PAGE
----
New single hander from San Francisco

Use this forum to discuss the latest changes in the class
Johan Backsin
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Location: Germany

Post by Johan Backsin » Tue Dec 13, 2005 8:39 pm

Check out this new single hander out of San Francisco.

http://www.gohoot.com/index.html

Clearly aimed for a different market, but there might be something we can learn from it.

I wonder if it sails at hot angles downwind, and if yes, at what wind speeds.

The rig is of interest. Low drag windsurfer style.

Compering the 2.5m wingspan and 10 sqm sail to our IC at 4m wingspan (seat extended to each side) and same sail area ..... seems like we're missing a opportunity of huge performance gain and only light weigths will competitive under the new proposed rule, and/or we'll be stuck with stiff rigs in search for power.

Great if any in our SF fleet could check it out.

Cheers, Johan

Phil Stevenson
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Location: Australia

Post by Phil Stevenson » Tue Dec 13, 2005 9:19 pm

Looks like a big heavy 1990 vintage moth with inadequate freeboard. Bet it is unsailable downwind in big waves and wind.
Already obsolete.
Design perfection is achieved, not when there is nothing else to add but when there is nothing else which can be taken away.
http://philscanoes.blogspot.com/

jimc
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Post by jimc » Tue Dec 13, 2005 11:05 pm

Little unfair Phil, after all everythings outdated by a Moth. However I must say that big fat transm looks very 1970s.

Speaking of bigger rags I did like that recent quote from Rohan "Big sails are so 1990s" Its the trapeze bit I suppose- trapeze boats are such hideously hard work and so uncomfortable when underpowered.

Its one thing I'm liking as UI start to learn to sail an IC is that you don't have to be uncomfotable if underpowered. I must do something about a bigger radius on those foot cutouts on the seat though... Or is there a reason I haven't spotted for sharp corners?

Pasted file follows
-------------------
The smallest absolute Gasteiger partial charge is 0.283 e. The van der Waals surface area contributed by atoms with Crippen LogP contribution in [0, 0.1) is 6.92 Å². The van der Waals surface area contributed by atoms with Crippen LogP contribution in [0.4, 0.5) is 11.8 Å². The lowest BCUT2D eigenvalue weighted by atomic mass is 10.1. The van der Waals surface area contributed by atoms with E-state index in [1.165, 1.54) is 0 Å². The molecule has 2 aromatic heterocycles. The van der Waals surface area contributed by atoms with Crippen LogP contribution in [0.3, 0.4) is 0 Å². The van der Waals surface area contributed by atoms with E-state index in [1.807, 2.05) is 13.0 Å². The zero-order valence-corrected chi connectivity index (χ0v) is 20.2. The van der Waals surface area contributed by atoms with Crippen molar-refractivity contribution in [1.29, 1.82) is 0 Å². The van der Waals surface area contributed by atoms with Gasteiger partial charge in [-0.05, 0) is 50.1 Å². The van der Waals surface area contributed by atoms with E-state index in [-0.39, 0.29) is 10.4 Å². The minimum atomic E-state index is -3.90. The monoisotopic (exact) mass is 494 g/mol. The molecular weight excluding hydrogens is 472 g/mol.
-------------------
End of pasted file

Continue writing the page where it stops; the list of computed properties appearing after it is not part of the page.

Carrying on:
andersp
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Location: USA

Post by andersp » Wed Dec 14, 2005 6:36 am

Johan,

There were a couple of hoots sailing at the RYC midwinters last year. At that time they still had a wishbone rig on the boats which had some teething problems so I never got to line up with them to compare upwind speed. I just remember that I flew past it downwind with the kite up on my AC. Last fall I was supposed to take a hoot out for a spin, but the timing never worked out. Perhaps I will get another chance when the breeze comes back in the spring.

Anders
Anders Petersson
IC SWE-105

Phil Stevenson
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Location: Australia

Post by Phil Stevenson » Thu Dec 15, 2005 1:04 am

Sorry if I seemed a bit harsh, but when I started sailing there were about 10 classes to choose from now ther are about 500.

All because too many people have thought they could modify someone else's good ideas and create their own new class either for their own ego or for their business, and because they declined to work within the existing classes and organisations.

The result now is that very few classes get club fleets bigger than 10 and sailing as a whole is shrinking as a consequence.

This is why I am on the IC forum trying to support and revive a long standing but dying class rather than letting another 20 people create another 20 clone one designs for their own fragmenting purposes.
Design perfection is achieved, not when there is nothing else to add but when there is nothing else which can be taken away.
http://philscanoes.blogspot.com/

Steve Clark
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Joined: Fri Aug 01, 2003 2:26 pm

Post by Steve Clark » Thu Dec 15, 2005 3:47 pm

Lets all remember that Chris Maas has some legitimate IC cred. He built and sailed a very cool canoe in the mid 80s and definitely ramped the heavy air reaching ability of the boat way up. He didn't stick with it for a number of reasons, but he is a very good sailor, a talented designer and has developed technology to build cost effective light boats.